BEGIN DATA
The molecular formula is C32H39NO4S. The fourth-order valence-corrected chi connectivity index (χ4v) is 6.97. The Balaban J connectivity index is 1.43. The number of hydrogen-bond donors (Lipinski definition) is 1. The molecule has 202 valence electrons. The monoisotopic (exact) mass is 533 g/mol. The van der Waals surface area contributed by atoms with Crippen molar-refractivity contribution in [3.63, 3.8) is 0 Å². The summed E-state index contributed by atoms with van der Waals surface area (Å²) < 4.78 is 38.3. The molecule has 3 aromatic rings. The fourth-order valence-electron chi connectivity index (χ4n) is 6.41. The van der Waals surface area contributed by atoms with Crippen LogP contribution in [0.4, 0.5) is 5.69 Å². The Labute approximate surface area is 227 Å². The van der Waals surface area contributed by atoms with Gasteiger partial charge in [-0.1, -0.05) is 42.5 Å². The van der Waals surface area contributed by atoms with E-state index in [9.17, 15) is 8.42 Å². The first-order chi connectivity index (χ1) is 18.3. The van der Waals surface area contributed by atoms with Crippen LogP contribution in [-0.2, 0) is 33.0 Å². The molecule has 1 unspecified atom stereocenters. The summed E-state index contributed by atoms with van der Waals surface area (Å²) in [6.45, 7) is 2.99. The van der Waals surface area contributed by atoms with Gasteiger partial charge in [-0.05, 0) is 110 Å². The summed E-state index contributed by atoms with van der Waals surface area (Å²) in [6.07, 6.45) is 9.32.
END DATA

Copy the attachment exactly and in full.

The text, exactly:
The molecular formula is C32H39NO4S. The fourth-order valence-corrected chi connectivity index (χ4v) is 6.97. The Balaban J connectivity index is 1.43. The number of hydrogen-bond donors (Lipinski definition) is 1. The molecule has 202 valence electrons. The monoisotopic (exact) mass is 533 g/mol. The van der Waals surface area contributed by atoms with Crippen molar-refractivity contribution in [3.63, 3.8) is 0 Å². The summed E-state index contributed by atoms with van der Waals surface area (Å²) < 4.78 is 38.3. The molecule has 3 aromatic rings. The fourth-order valence-electron chi connectivity index (χ4n) is 6.41. The van der Waals surface area contributed by atoms with Crippen LogP contribution in [0.4, 0.5) is 5.69 Å². The Labute approximate surface area is 227 Å². The van der Waals surface area contributed by atoms with Gasteiger partial charge in [-0.1, -0.05) is 42.5 Å². The van der Waals surface area contributed by atoms with E-state index in [9.17, 15) is 8.42 Å². The first-order chi connectivity index (χ1) is 18.3. The van der Waals surface area contributed by atoms with Crippen LogP contribution in [-0.2, 0) is 33.0 Å². The molecule has 1 unspecified atom stereocenters. The summed E-state index contributed by atoms with van der Waals surface area (Å²) in [6.45, 7) is 2.99. The van der Waals surface area contributed by atoms with Gasteiger partial charge in [-0.05, 0) is 110 Å². The summed E-state index contributed by atoms with van der Waals surface area (Å²) in [6.07, 6.45) is 9.32.